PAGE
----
Milk Alternatives; Friend or Foe?
Photo: India Times

Fresh cows milk...fresh goats milk....nut milk....low fat UHT milk.....coconut milk......boxed or made fresh......CHOICES, CHOICES, CHOICES!

I am not a great decision maker at the best of times and the milk section in the grocery store is no exception. Unlucky for me, as well as my poor decision making skills I am also a trend follower.

“Do you have kale?”, “Can I please add Chia” and “Where do you stock your quinoa?” are phrases that we are all guilty of, don’t lie. But unlike these super food super trends, milk alternatives deserve a closer a look. How do we know what to choose and how do we know what exactly we are consuming?

It is true; many milk alternatives provide health benefits but with this can come added sugars and oils. Whether you are lactose intolerant, vegan, allergic or just want to give the cows a break, unless you are making your own, take a look through the following to decide which is right for you. 

Soy Milk

Easily the most popular milk alternative in Asia. This may make you think it’s the best option but I’m not convinced. While there are extensive benefits to drinking Soy Milk, including a high source of protein, potassium, magnesium and boosts in calcium and iron, a plant like oestrogen comes in Soy Milk. This means that over consumption can impact your hormone balance, which can lead to serious health problems including fertility issues.

For Soy consumers with IBS, lactose intolerance or Crohn’s disease remember… Soy Milk made from whole soybeans is not a good idea. Rather, Soy Milk made from isolated soy protein will sit well in your gut.

For Malaysians given soybean products are seen in each meal it is not a milk alternative I would recommend consuming. 

Almond milk

In its raw form made from scratch, almond milk is a great alternative. No cholesterol, high antioxidant, no problem? Incorrect. Not all of us have time or energy to make our own. Scrolling through the ingredients in a main stream Almond Milk I discovered 7g of sugar and 7% salt, not to mention an array of other ingredients I have never heard of. My advice? Choose an unsweetened option. Silk brand is my personal favourite.

Did you know?
Almonds needs a lot of water to produce and with the main grower being drought hit California you may want to consider the sustainability of this option.

Coconut Milk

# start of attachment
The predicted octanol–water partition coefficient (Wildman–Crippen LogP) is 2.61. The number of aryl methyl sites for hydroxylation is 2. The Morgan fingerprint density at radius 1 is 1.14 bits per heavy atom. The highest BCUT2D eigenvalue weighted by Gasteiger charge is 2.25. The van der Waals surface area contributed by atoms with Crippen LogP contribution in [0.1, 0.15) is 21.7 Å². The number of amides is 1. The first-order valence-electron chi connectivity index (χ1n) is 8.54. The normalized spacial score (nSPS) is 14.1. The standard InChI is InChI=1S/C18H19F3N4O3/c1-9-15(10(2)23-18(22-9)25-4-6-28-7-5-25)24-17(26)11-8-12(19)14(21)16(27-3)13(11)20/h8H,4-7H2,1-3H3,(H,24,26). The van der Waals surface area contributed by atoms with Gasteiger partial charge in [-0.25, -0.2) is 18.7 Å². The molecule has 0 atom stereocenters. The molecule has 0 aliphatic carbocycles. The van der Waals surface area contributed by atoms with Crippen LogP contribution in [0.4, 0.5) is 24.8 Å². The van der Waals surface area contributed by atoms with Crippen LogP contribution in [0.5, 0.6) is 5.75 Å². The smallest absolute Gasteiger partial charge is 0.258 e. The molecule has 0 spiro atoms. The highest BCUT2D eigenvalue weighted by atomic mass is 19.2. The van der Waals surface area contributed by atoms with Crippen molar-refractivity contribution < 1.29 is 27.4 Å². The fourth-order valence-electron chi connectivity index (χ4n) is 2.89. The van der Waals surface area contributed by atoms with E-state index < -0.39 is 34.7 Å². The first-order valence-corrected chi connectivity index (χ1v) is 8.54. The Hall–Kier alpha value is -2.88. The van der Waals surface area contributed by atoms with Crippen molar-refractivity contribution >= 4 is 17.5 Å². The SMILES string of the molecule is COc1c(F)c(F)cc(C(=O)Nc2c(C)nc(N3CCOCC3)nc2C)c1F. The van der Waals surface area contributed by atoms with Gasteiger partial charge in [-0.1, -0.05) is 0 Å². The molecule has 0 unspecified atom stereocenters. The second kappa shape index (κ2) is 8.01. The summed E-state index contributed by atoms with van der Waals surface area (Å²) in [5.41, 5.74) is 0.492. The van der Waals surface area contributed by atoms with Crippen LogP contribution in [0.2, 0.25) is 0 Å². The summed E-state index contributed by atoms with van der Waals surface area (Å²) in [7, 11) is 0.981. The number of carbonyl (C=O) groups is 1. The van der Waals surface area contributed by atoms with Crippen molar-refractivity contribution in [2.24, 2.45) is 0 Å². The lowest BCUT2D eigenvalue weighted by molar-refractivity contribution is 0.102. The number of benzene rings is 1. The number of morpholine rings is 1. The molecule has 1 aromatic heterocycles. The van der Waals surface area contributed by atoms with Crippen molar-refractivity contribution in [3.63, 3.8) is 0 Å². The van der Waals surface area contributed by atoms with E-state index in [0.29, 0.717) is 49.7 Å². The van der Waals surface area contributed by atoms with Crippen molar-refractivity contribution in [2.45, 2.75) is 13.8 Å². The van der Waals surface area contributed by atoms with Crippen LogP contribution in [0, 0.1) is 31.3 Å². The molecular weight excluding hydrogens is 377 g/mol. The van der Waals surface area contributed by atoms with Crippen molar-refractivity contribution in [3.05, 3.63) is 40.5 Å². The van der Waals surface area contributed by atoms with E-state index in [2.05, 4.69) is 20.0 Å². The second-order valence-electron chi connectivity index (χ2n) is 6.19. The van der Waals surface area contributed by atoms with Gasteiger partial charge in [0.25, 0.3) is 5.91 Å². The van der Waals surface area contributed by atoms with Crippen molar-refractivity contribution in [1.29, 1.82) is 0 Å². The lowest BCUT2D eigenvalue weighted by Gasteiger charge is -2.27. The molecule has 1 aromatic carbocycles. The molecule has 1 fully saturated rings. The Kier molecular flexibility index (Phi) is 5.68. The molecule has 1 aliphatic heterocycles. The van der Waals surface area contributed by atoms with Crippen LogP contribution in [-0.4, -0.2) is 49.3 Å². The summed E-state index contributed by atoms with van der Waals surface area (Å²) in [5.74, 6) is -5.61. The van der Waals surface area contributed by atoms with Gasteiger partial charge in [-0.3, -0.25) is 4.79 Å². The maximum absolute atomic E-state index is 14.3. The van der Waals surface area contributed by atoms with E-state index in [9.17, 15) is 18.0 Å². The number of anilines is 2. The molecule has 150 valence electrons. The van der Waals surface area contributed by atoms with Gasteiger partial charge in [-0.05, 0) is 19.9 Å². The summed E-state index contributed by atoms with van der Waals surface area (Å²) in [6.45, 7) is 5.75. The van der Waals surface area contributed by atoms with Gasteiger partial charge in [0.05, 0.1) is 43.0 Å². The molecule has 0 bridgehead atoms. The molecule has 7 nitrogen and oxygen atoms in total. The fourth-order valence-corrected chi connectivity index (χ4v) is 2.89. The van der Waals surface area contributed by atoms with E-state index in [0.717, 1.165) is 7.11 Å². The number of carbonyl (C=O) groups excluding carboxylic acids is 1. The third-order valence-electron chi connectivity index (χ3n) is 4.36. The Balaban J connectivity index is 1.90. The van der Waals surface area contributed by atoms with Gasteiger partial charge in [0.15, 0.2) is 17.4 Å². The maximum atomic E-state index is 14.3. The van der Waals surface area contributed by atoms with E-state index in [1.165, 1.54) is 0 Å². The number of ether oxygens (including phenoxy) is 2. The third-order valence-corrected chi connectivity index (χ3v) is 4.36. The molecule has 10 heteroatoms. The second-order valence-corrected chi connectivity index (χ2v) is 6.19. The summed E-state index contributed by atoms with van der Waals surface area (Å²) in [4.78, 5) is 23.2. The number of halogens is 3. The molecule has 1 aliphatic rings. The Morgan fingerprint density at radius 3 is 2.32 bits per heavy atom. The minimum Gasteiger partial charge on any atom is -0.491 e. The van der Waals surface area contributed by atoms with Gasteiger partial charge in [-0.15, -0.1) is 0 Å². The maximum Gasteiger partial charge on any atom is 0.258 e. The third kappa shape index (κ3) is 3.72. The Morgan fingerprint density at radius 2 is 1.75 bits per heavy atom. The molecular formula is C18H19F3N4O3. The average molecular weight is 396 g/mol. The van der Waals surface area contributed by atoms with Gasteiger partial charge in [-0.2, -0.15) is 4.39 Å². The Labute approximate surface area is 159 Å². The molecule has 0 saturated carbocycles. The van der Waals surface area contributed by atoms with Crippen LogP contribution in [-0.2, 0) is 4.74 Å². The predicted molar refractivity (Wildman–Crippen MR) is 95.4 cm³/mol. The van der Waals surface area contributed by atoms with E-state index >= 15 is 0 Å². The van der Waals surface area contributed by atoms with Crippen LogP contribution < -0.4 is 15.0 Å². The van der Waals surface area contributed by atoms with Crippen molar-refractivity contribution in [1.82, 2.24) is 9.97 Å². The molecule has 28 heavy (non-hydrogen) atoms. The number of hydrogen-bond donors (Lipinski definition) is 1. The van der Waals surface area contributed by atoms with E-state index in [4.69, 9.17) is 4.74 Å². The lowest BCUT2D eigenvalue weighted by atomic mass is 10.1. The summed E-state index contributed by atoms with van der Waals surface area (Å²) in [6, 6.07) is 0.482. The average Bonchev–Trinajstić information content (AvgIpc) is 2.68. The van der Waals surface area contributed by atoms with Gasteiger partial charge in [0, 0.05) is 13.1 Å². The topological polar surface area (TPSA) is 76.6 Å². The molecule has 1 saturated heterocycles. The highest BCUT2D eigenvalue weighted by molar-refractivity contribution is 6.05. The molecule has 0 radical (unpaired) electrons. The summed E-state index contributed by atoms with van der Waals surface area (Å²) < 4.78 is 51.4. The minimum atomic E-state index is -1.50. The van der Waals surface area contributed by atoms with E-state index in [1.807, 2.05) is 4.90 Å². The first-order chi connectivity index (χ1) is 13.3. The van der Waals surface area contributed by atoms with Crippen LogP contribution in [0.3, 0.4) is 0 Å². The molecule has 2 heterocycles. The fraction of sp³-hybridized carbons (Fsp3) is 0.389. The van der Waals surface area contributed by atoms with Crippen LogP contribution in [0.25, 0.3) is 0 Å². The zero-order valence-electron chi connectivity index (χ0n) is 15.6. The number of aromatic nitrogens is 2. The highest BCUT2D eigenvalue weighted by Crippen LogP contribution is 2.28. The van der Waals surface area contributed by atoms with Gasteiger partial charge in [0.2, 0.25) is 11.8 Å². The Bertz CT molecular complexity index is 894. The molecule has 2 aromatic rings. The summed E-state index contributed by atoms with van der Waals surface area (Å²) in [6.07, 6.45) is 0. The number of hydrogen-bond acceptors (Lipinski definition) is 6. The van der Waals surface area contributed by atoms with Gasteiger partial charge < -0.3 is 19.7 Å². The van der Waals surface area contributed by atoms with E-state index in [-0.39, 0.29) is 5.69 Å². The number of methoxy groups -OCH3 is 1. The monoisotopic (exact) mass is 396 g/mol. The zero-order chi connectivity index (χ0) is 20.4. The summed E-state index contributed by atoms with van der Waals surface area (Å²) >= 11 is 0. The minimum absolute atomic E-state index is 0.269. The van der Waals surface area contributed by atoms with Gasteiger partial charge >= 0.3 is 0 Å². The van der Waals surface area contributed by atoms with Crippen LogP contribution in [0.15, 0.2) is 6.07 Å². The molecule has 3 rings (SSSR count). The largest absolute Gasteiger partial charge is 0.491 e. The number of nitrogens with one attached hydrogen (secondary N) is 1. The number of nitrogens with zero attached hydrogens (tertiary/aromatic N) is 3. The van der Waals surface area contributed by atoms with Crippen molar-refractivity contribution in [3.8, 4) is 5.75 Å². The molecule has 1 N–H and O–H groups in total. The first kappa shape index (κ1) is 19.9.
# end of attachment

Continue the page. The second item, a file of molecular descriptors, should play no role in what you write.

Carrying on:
Ensuring you balance the good fat bad fat debate, coconut milk is packed with goodness. So what’s the trick? Coconut milk may not be what you find in a can. Real Coconut Milk is the fruition of coconut flesh and water and should have no added ingredients. In my opinion, Ayam Coconut Milk is the best available in most supermarkets. While I am happy cooking, baking and blending with this milk alterative, if you’re watching your calories, limit your intake to a minimum.

Did you know?

Coconut milk freezes really well so fill up those ice cube trays and pop one in your smoothie for extra creaminess.

My favourite option thus far would be the nut milks because I find it tasty yet subtle enough to mix into various forms of food. In my home, we always believe that making something from scratch is by far better tasting that anything from a bottle or a box. So, I tried out this recipe by The Minimalist Baker and loved it. It is pretty simple too for those who don't like spending a lot of time in the kitchen. You can now find raw nuts to make nut milks from our Amazin' Health Essential range. We have a good selection of raw, fresh and premium quality whole nuts.

Almond Milk Recipe

(Vegan and Gluten Free)

Serves: 5 cups
  • 1 cup raw almonds, soaked overnight in cool water (or 1-2 hours in very hot water)
  • 5 cups filtered water (less to thicken, more to thin)
  • 2 dates, pitted, or other sweetener of choice (omit for unsweetened)
  • 1 tsp vanilla extract or one vanilla bean, scraped (omit for plain)
  • pinch sea salt
  1. Add your soaked almonds, water, dates, salt and vanilla to a high speed blender and blend until creamy and smooth. Keep it running for at least 1-2 minutes so you get the most out of your almonds.
  2. Strain using a nut milk bag, or my favorite trick - a thin dish towel. Simply lay a clean dish towel over a mixing bowl, pour over the almond milk, and carefully gather the corners and lift up. Then squeeze until all of the liquid is extracted. Discard pulp, or save for adding to baked goods (especially crackers).
  3. Transfer milk to a jar or covered bottle and refrigerate. Will keep for up to a few days, though best when fresh. Shake well before drinking as it tends to separate.
  4. You can also make other flavors, including strawberry, banana and chocolate!
Nutrition Information (based on rough estimate of 1/2 cup of 10 total servings)
Serving size: 1/2 cup
Calories: 30
Fat: 2.4g
Saturated fat: 0g
Carbohydrates: 1g
Sugar: .7g
Sodium: 19mg
Fiber: .7g
Protein: 1g

Try it out and you'll notice the difference in taste. You wouldn't want to buy the prepackaged nut milks once you start making your own! The taste is by far more superior and definitely more packed with nutrients as it is raw and fresh.

Happy nut milking!